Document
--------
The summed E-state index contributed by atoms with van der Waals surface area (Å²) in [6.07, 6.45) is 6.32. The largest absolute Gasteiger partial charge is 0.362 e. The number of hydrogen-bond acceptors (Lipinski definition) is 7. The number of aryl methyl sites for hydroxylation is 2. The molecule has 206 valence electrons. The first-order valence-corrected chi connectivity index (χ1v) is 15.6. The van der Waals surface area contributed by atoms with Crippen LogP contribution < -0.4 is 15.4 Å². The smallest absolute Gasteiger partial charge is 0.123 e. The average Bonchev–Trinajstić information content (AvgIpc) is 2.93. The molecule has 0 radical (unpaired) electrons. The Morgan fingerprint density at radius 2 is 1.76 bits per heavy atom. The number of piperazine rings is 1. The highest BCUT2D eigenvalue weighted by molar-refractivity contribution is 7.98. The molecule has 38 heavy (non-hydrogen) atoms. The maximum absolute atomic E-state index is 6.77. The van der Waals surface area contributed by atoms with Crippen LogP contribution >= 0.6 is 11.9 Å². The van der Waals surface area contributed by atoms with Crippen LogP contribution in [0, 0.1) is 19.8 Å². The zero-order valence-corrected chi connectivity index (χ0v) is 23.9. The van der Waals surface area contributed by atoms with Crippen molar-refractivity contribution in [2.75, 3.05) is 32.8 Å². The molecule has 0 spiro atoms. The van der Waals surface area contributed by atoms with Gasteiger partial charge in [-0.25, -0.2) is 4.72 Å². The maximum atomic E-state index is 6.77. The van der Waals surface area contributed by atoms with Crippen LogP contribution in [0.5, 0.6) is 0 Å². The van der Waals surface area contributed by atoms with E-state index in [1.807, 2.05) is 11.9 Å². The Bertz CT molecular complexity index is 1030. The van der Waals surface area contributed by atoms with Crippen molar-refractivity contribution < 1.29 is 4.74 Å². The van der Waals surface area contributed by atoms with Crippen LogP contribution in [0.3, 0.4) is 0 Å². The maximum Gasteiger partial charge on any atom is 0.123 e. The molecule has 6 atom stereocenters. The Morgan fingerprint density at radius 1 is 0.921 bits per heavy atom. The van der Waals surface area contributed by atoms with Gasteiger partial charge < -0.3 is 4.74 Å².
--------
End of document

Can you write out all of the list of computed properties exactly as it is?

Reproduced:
The summed E-state index contributed by atoms with van der Waals surface area (Å²) in [6.07, 6.45) is 6.32. The largest absolute Gasteiger partial charge is 0.362 e. The number of hydrogen-bond acceptors (Lipinski definition) is 7. The number of aryl methyl sites for hydroxylation is 2. The molecule has 206 valence electrons. The first-order valence-corrected chi connectivity index (χ1v) is 15.6. The van der Waals surface area contributed by atoms with Crippen LogP contribution < -0.4 is 15.4 Å². The smallest absolute Gasteiger partial charge is 0.123 e. The average Bonchev–Trinajstić information content (AvgIpc) is 2.93. The molecule has 0 radical (unpaired) electrons. The Morgan fingerprint density at radius 2 is 1.76 bits per heavy atom. The number of piperazine rings is 1. The highest BCUT2D eigenvalue weighted by molar-refractivity contribution is 7.98. The molecule has 38 heavy (non-hydrogen) atoms. The maximum absolute atomic E-state index is 6.77. The van der Waals surface area contributed by atoms with Crippen LogP contribution >= 0.6 is 11.9 Å². The van der Waals surface area contributed by atoms with Crippen LogP contribution in [0, 0.1) is 19.8 Å². The zero-order valence-corrected chi connectivity index (χ0v) is 23.9. The van der Waals surface area contributed by atoms with Crippen molar-refractivity contribution in [2.75, 3.05) is 32.8 Å². The molecule has 0 spiro atoms. The van der Waals surface area contributed by atoms with Gasteiger partial charge in [-0.25, -0.2) is 4.72 Å². The maximum atomic E-state index is 6.77. The van der Waals surface area contributed by atoms with Crippen LogP contribution in [0.5, 0.6) is 0 Å². The van der Waals surface area contributed by atoms with E-state index in [1.807, 2.05) is 11.9 Å². The Bertz CT molecular complexity index is 1030. The van der Waals surface area contributed by atoms with Crippen molar-refractivity contribution < 1.29 is 4.74 Å². The van der Waals surface area contributed by atoms with Crippen LogP contribution in [0.3, 0.4) is 0 Å². The maximum Gasteiger partial charge on any atom is 0.123 e. The molecule has 6 atom stereocenters. The Morgan fingerprint density at radius 1 is 0.921 bits per heavy atom. The van der Waals surface area contributed by atoms with Gasteiger partial charge < -0.3 is 4.74 Å².